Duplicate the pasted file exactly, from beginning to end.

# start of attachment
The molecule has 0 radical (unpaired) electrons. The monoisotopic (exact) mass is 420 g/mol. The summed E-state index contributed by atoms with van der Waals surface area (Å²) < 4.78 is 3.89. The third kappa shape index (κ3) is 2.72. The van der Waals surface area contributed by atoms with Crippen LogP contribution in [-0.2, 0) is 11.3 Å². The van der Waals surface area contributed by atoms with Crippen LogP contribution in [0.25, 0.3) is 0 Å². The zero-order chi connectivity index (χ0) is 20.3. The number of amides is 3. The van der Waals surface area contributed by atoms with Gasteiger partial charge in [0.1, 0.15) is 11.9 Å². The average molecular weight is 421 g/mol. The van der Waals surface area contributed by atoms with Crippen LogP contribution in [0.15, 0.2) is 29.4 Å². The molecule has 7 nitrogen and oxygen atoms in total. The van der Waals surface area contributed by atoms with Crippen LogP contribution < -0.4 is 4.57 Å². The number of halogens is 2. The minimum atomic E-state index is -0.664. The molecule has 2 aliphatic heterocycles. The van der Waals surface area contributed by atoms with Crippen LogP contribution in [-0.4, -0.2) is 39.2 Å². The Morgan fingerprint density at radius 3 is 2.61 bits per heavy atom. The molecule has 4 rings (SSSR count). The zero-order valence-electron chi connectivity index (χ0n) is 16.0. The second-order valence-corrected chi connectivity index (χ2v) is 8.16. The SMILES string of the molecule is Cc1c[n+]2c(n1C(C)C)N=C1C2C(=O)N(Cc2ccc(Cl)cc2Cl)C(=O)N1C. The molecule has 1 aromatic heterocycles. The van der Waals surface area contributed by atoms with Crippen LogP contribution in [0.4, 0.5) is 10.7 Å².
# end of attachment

The molecule has 0 radical (unpaired) electrons. The monoisotopic (exact) mass is 420 g/mol. The summed E-state index contributed by atoms with van der Waals surface area (Å²) < 4.78 is 3.89. The third kappa shape index (κ3) is 2.72. The van der Waals surface area contributed by atoms with Crippen LogP contribution in [-0.2, 0) is 11.3 Å². The van der Waals surface area contributed by atoms with Crippen LogP contribution in [0.25, 0.3) is 0 Å². The zero-order chi connectivity index (χ0) is 20.3. The number of amides is 3. The van der Waals surface area contributed by atoms with Gasteiger partial charge in [0.1, 0.15) is 11.9 Å². The average molecular weight is 421 g/mol. The van der Waals surface area contributed by atoms with Crippen LogP contribution in [0.15, 0.2) is 29.4 Å². The molecule has 7 nitrogen and oxygen atoms in total. The van der Waals surface area contributed by atoms with Crippen LogP contribution < -0.4 is 4.57 Å². The number of halogens is 2. The minimum atomic E-state index is -0.664. The molecule has 2 aliphatic heterocycles. The van der Waals surface area contributed by atoms with Crippen LogP contribution in [-0.4, -0.2) is 39.2 Å². The Morgan fingerprint density at radius 3 is 2.61 bits per heavy atom. The molecule has 4 rings (SSSR count). The zero-order valence-electron chi connectivity index (χ0n) is 16.0. The second-order valence-corrected chi connectivity index (χ2v) is 8.16. The SMILES string of the molecule is Cc1c[n+]2c(n1C(C)C)N=C1C2C(=O)N(Cc2ccc(Cl)cc2Cl)C(=O)N1C. The molecule has 1 aromatic heterocycles. The van der Waals surface area contributed by atoms with Crippen LogP contribution in [0.4, 0.5) is 10.7 Å².